November 24, 2011
An interesting article from WSJ asserts that a significant source of Wenzhou’s current problems is not just the fall in exports sales and too much gray debt, but also the fact that a good number of Wenzhou’s manufacturers have tried to escape the squeeze in their profits by moving up the value chain to produce more value added products, often in areas unrelated to their core competencies. The article gives an example of a spring manufacturer that tried to go into iron ore mining- and did not find much iron ore. They borrowed money for this, could not pay this back, etc. In other cases they may use their own funds, but the results are the same.
And this also provokes further questions that cannot be answered here, but are still interesting to contemplate:
1. Why are so many companies in Wenzhou (or other export-focused and low-tech product focused centers such as Ningbo or Yiwu) being squeezed on margins? Is this mainly due to higher labor costs and raw material costs? What is the impact of lower export volumes, or finance costs? And can we infer that many of these companies are largely unable to pass on their rising cost inputs to their customers? And for those that can, how are they differentiated? By higher product quality, superior international channels, or other factors?
2. How widespread is this trend? This has not been systematically documented, and is unlikely to be, though getting a deeper understanding of how these companies are trying to move up the value chain- in terms of new products or investments- would be very interesting. This is mainly through developing new products, or making investments in other companies? And is the pressure to invest in new products/areas mainly coming from the companies themselves, or outside sources such as creditors?
Moving up the value chain is one of the larger economic themes in China, much discussed at the national level, with specific policies enacted by the State Council and down. To a degree this can be orchestrated or directed from above, especially where this would also serve the domestic market- such as commercial aircraft, high-speed rail, power generation. All of these industries have a significant government imprint: the main players are large SOEs, customers are often government controlled, and with a large domestic market the government has real leverage in arranging access to foreign technology.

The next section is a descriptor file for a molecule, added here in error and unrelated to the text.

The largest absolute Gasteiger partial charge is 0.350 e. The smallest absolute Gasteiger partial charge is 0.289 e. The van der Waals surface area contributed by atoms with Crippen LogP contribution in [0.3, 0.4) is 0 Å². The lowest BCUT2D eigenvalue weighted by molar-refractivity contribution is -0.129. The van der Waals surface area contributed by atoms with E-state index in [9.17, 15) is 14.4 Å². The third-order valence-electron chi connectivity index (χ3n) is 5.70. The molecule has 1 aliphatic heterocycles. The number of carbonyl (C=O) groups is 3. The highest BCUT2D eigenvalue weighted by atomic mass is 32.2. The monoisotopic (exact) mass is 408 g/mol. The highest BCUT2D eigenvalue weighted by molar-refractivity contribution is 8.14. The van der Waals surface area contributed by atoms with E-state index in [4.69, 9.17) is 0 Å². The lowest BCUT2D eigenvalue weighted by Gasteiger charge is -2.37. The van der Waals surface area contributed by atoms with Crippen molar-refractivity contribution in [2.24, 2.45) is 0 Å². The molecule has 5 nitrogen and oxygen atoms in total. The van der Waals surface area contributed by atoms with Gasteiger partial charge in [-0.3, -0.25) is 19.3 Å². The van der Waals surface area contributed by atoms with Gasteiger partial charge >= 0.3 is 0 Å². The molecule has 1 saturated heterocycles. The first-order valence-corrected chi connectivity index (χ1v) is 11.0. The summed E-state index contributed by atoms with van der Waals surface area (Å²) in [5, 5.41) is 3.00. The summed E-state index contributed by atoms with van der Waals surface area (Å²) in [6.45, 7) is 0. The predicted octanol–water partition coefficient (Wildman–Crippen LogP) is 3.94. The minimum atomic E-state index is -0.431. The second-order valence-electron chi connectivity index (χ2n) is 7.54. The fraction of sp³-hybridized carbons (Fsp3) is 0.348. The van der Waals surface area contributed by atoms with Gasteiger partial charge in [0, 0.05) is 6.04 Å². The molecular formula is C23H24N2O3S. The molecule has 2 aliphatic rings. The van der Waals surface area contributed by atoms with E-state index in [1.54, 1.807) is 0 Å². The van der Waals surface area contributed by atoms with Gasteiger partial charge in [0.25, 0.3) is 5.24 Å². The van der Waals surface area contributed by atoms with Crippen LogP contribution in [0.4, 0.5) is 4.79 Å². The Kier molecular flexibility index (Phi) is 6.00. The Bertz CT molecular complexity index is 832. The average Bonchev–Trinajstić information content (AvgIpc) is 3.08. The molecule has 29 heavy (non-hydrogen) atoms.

But n the case of the most Wenzhou manufacturers, the situation is different: they are private companies that rely on exports, and do not deal in very high technology products. They are very efficient in manufacturing of specific products (like springs, or pens, or toys, tools, etc- modern versions of Adam Smith’s pin factories), and at the same time have developed international channels for their goods- sometimes branded, and often not. Design competency is typically limited. So in this case how does one move up the value chain? It should be possible for companies that have strong existing management and manufacturing competencies, though at the same time there must be limits. A company that produces springs or pens cannot the next day start to make televisions, but there should be something they could apply their competencies to. Maybe some of the smarter Wenzhou or Ningbo companies will start to show the way forward in making feasible value added products, and really moving up the value chain. It could be happening already. Another topic for possible investigation.
It reminds me of another piece of news from Asia business in the 1990s: The CP Group, one of Thailand’s largest and oldest companies, announced that it was taking a serious look at manufacturing semi-conductors. This never happened, but apparently they were taking real steps in this direction before pulling the plug. Their core product? Animal feed.
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GCiS (www.GCiS.com.cn) is a China-based market research and advisory firm focused on business to business markets. Since 1997, GCiS has been working with leading multinationals in sectors ranging from technology to industrial markets, medical, chemicals, resources, building and constructions and a few others.